ROCKPORT, Texas – Even the little things in Rockport are reminders of Hurricane Harvey.
"I've had 18 flats since the storm," said Mayor Patrick Rios, holding one of the nails that still litter the city.
Two years after the hurricane made landfall on the coast and devastated Rockport's homes and businesses with Category 4 winds, Rios said his city is on its way to recovery, even if the pace of it can be frustrating.
"You know, weeks go by and you sit there and you go, ‘I'm still working on this one project that I've been working on for three or four weeks,'" Rios said. "But if you look back after a month or a quarter or a year and you see how far you've come and how much the staff and how much help, you know, how much progress we have made, it's a little bit reassuring to know that we're getting there."
2017: Hurricane Harvey makes landfall in Texas as a powerful Category 4 hurricane, the strongest hurricane to make landfall in the United States since 2004. The storm would eventually cause catastrophic flooding throughout much of eastern Texas, killing 106 people and causing $125 billion in damage.
But as Rios guided KSAT on a tour of the city Sunday, it was clear there was still a ways to go. Next to rebuilt and fixed-up homes sat empty lots, where the wreckage had simply been cleared away. Rios said there are some instances where the city will have to step in on some properties where repairs haven't yet been made.
"I hate to say it, but we might have to have them demolished, get them out of here from a health and safety standpoint," Rios said.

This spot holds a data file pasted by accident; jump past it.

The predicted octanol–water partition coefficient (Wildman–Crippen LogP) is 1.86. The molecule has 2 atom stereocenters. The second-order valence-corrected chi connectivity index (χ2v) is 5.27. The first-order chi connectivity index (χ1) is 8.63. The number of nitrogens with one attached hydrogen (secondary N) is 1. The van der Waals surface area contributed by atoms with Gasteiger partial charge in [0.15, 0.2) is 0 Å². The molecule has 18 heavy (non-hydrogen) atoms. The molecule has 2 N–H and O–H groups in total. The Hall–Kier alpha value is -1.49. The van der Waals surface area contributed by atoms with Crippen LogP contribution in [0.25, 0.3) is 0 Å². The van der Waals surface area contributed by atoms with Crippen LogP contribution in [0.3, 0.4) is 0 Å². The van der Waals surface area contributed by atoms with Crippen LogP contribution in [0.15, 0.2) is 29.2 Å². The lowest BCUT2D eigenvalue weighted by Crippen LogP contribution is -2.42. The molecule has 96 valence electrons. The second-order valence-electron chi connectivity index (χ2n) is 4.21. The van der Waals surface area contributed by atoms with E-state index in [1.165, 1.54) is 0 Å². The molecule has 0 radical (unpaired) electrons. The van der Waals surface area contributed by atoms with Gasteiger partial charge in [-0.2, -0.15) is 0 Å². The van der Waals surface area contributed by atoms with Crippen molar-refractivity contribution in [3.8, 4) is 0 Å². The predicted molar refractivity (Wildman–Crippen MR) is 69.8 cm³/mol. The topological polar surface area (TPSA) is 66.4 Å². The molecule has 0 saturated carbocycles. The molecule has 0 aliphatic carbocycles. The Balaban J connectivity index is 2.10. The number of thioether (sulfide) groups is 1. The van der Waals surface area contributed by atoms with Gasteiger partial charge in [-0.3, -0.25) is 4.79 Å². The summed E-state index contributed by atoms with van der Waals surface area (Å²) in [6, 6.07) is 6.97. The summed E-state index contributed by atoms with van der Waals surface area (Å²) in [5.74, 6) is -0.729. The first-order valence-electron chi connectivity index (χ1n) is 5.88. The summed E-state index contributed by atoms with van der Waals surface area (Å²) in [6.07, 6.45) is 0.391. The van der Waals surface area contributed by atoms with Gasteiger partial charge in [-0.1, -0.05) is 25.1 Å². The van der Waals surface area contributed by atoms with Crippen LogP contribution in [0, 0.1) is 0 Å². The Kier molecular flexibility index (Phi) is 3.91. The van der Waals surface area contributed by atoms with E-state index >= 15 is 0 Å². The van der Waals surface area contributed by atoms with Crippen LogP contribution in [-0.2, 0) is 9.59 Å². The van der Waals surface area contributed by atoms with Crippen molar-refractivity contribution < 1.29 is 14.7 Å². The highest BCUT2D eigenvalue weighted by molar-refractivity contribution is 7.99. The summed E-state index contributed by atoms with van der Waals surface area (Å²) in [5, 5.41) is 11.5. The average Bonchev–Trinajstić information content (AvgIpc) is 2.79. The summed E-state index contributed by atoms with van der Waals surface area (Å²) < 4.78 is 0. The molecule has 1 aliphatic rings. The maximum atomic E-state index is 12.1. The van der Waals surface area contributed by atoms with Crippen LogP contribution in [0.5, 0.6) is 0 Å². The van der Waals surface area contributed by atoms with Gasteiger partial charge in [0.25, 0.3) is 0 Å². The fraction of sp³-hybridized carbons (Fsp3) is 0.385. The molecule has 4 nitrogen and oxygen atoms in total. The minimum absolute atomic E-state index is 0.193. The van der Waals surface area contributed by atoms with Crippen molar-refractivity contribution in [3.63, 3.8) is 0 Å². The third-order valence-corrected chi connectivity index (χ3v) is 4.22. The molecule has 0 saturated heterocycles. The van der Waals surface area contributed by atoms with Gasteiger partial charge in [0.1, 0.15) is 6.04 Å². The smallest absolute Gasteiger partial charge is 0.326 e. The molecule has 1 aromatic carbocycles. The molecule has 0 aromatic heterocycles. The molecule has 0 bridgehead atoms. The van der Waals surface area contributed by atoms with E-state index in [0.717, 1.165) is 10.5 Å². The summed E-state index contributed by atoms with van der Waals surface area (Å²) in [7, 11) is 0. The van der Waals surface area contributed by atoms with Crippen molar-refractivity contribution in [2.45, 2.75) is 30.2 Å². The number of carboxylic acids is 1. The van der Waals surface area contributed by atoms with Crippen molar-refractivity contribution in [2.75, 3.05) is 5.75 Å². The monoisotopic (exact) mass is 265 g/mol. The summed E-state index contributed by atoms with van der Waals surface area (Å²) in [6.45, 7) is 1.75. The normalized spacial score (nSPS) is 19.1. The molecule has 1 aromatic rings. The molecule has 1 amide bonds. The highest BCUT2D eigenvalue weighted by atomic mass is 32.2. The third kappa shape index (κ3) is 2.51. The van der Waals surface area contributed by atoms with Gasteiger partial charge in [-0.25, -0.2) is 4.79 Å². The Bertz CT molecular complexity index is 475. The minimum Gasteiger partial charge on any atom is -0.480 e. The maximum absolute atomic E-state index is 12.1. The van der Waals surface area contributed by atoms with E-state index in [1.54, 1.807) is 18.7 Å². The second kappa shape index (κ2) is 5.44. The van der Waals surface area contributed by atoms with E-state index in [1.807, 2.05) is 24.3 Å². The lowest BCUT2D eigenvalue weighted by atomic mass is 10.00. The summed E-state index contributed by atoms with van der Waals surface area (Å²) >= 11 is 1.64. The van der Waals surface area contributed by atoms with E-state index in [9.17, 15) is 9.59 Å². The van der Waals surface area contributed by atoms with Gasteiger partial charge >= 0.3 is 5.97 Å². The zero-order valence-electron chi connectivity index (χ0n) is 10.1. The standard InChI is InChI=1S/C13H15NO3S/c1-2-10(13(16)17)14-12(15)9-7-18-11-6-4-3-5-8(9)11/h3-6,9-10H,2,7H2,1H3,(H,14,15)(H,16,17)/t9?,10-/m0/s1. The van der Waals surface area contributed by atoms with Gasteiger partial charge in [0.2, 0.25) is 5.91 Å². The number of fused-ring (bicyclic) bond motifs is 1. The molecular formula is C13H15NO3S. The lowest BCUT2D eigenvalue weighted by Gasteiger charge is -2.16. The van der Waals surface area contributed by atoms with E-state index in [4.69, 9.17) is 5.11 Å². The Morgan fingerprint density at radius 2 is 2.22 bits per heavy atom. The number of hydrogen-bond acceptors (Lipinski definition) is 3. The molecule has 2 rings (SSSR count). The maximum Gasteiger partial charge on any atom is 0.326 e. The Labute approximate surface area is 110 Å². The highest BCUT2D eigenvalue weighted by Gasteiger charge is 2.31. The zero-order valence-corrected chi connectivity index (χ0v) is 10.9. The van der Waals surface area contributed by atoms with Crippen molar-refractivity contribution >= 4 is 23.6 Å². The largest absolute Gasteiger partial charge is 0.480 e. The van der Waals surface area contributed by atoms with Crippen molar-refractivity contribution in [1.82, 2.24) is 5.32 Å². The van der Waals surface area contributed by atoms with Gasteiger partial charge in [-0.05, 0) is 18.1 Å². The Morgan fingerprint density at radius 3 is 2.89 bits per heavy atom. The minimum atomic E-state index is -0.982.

In a city where the population is estimated to have dropped from 10,500 to 8,500, the availability of affordable housing to which people could return is one of the biggest issues in Rios' eyes.
"Our businesses are starting to reopen, but they have staffing issues," Rios said.
The city lost every multifamily apartment complex and every condominium due to Harvey, Rios said. Many condominium projects have come back, he said. Some are in the process of coming back.
Some of the apartment complexes are also back, Rios said, including some that are subsidized. However, it's not enough to get everyone back in.
There are highlights amid the challenge, however.
Though some of the hotels do not appear like they will be returning to business, Rios said tourists have been coming back to Rockport.
And the city is close to finishing a reconstruction and revitalization project at Memorial Park.
"This project will be the first project in the city of Rockport that we'll be able to completely tie a ribbon around and say, ‘We're done with this,'" Rios said.
Rios even views the pending relocation of City Hall as an opportunity. The old building has sat vacant since Harvey ripped open the roof. It suffered structural damage, and Rios said it is filled with mold.
As a replacement, the city will be rebuilding in conjunction with a new county courthouse that Rios called a "downtown anchor project."
"It's going to be something that will anchor our downtown, will show people that Rockport is definitely back. We're here for the long run. We're here to stay," Rios said.
In all, the mayor hopes that Rockport will be "substantially" recovered within another three to five years.
For now, "It's going to look and feel different," Rios said. "But when three years from now, it's going to look so much better than it did before."